Similarly, SEM analysis confirmed visible morphological changes the PHBV-2 scaffolds’ surfaces (Figure 6). The reason for such material destruction was the high proportion of the amorphous part in the PHBV-2 material. It is well-documented that amorphous materials are substantially more prone to enzymatic and abiotic degradation [47]. Therefore, surface erosion took significant part in the degradation. The observed degradation tendency of the PHBV-2 scaffolds in PBS with lipase compared to the PHB and PHBV-1 scaffolds corresponded with other studies showing that first are hydrolyzed PHB chains in an amorphous state.
Moreover, the degradation process is accelerated by the presence of suitable hydrolytic enzymes [48,49]. The crystalline/amorphous portion is an important parameter that affects the predisposition of polyesters to undergo enzyme hydrolysis. Wu et al. observed that an amorphous copolymer of 3-hydroxybutyrate and 4-hydroxybutyrate is much more susceptible to hydrolysis by lipase than a highly crystalline homopolymer of 3-hydroxybutyrate [9]. Finally, two main degradation ways of polyesters in fluids can be followed. The first one is the bond cleavage known as a bulk erosion, and the second one is a depletion of material that occurs due to surface erosion. The bulk erosion results in the loss of molecular weight, and surface erosion supports material weight loss [50]. Our results clearly illustrated that even a small portion of “impurities,” associated with PHA production and substrate used, might dramatically affect the properties of produced materials and their applicability. Even though PHBV-1 and PHBV-2 contained very similar 3HV fractions, their properties and their usability differed substantially. PHBV-1 is more suitable for scaffolds requiring more rigid and resistant materials; on the other hand, the PHBV-2 material seems usable if the more flexible and biodegradable nature of the material is welcome. Of course, the effect of “impurities” present in PHBV-2 should be analyzed in detail in our future work to test their potential toxicity or other harmful properties, which might be a disadvantage in tissue engineering. However, theoretically, phenolics and pectins are considered as “green” and safe molecules, which may modify crystallinity of PHAs.

5. Conclusions

The present study reports the biosynthesis of PHBV copolymers in 2-L bioreactors by using fructose or grape sugar extracts as carbon sources for the cultivation of Cupriavidus necator. Grape sugar extract was extracted from waste grape pomace and, as the carbon source for PHA producers, was transformed into high-value products—PHBV. The production yields of PHBV-2 using the grape sugar extract were lower than the PHBV-1 yields in the case of using fructose. Though both polymers contained very similar 3HV fractions, their properties differed substantially, which might be attributed to the presence of phenolics and pectins, co-isolated with PHA materials produced on grape sugar extract. Generally, incorporation of these “impurities” substantially reduced the crystallinity and improved the flexibility of the material.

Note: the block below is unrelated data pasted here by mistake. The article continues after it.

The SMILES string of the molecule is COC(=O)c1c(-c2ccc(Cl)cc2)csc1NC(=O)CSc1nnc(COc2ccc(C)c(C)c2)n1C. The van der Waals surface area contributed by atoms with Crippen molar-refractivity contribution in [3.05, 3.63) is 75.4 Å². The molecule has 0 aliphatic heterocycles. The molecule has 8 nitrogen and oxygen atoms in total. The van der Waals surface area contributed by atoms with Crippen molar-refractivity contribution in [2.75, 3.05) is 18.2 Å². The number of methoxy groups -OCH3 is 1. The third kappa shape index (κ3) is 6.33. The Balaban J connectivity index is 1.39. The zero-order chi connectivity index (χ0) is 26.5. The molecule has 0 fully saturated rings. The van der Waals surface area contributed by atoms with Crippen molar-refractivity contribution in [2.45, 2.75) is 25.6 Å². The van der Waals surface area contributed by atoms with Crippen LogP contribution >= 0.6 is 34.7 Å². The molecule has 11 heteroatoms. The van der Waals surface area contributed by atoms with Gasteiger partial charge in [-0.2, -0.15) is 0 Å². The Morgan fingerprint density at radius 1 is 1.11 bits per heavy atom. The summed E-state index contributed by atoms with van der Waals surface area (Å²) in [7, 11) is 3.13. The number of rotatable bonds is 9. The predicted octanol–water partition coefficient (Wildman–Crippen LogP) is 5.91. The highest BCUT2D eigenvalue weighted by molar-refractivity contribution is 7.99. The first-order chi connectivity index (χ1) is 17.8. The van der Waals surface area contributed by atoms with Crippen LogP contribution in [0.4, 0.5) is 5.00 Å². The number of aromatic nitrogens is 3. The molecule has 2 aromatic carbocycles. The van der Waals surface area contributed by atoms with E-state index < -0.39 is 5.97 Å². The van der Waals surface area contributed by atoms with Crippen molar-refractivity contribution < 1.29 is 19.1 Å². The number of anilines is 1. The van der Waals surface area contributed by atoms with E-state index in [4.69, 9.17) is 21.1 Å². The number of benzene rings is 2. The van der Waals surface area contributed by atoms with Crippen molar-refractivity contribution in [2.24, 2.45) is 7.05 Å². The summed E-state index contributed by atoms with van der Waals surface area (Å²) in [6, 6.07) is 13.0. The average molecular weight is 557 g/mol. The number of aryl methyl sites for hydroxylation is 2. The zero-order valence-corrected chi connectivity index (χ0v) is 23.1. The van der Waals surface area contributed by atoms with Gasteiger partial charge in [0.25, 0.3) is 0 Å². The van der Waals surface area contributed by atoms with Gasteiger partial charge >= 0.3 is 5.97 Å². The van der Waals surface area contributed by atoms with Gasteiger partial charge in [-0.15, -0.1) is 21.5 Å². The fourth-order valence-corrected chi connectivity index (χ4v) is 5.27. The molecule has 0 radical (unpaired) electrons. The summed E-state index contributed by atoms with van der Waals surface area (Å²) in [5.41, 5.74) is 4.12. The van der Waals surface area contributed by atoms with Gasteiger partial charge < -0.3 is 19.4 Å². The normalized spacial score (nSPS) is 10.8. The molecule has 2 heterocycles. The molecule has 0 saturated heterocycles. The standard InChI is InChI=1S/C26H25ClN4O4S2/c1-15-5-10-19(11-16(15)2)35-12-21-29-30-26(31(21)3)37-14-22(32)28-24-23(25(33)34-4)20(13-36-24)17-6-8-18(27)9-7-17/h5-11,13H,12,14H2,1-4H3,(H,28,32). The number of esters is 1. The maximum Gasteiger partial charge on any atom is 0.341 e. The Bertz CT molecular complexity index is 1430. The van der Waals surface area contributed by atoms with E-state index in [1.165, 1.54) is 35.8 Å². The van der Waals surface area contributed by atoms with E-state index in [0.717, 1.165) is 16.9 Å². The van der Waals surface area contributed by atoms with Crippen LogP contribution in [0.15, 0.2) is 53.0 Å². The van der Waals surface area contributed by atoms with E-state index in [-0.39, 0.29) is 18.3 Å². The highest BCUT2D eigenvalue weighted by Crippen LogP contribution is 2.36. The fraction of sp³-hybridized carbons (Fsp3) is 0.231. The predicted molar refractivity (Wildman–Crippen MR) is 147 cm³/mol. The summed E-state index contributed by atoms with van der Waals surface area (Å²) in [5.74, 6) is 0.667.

The study of hydrolysis in synthetic gastric juice and enzymatic hydrolysis in PBS with lipase showed that the degradation of the PHBV-2 scaffolds had different character compared to those PHBV-1 and PHB scaffolds. The bulk degradation of both the PHBV-1 and PHBV-2 scaffolds was much slower compared to the PHB scaffolds. However, the main differences occurred due to surface erosion. The PHBV-2 scaffolds had significantly lower crystallinity and brittleness compared to the PHBV-1 and PHB scaffolds. The surface erosion of PHBV-2 was much faster than in the case of PHBV-1. The most apparent degradation of the PHBV-2 scaffolds was recorded in PBS with lipase after 81 days.
In conclusion, the present study has highlighted the utilization of lignocellulosic waste by-products and grape pomace as carbon sources for PHA biosynthesis. The results illustrated that the use of waste grape pomace as a carbon source for PHA production might contribute not only to the economy of the biosynthesis of biopolymers but also the modification of PHBV properties.

Supplementary Materials

The following are available online at, Figure S1: SEC-MALLS chromatograms obtained for PHB degradation in (A) PBS with lipase, (B) SGJ. Figure S2: SEC-MALLS chromatograms obtained for PHBV-1 degradation in (A) PBS with lipase, (B) SGJ. Figure S3: SEC-MALLS chromatograms obtained for PHBV-2 degradation in (A) PBS with lipase, (B) SGJ.

Author Contributions

Conceptualization, A.K. and I.M.; methodology, A.K.; investigation, A.K., M.K., M.M., V.E., M.J. and M.S.; resources, A.K. and I.M.; writing—original draft preparation, A.K. and S.O.; writing—review and editing, M.K., V.E. and I.M. All authors have read and agreed to the published version of the manuscript.


This study was funded through the project SoMoPro (project No. 6SA18032). This project has received funding from the European Union’s Horizon 2020 Research and Innovation Program under the Marie Skłodowska-Curie, and it is co-financed by the South Moravian Region under grant agreement No. 665860. Michal Machovsky, appreciates the support from the project “Centre of Polymer System plus” funded by the Ministry of Education, Youth and Sports of the Czech Republic—Program NPU I (project number: LO1504). Note: Authors confirm that the content of this work reflects only the author’s view and that the E.U. is not responsible for any use that may be made of the information it contains.


The authors express their Acknowledgements to Iva Pernicova for assistance with gas chromatography.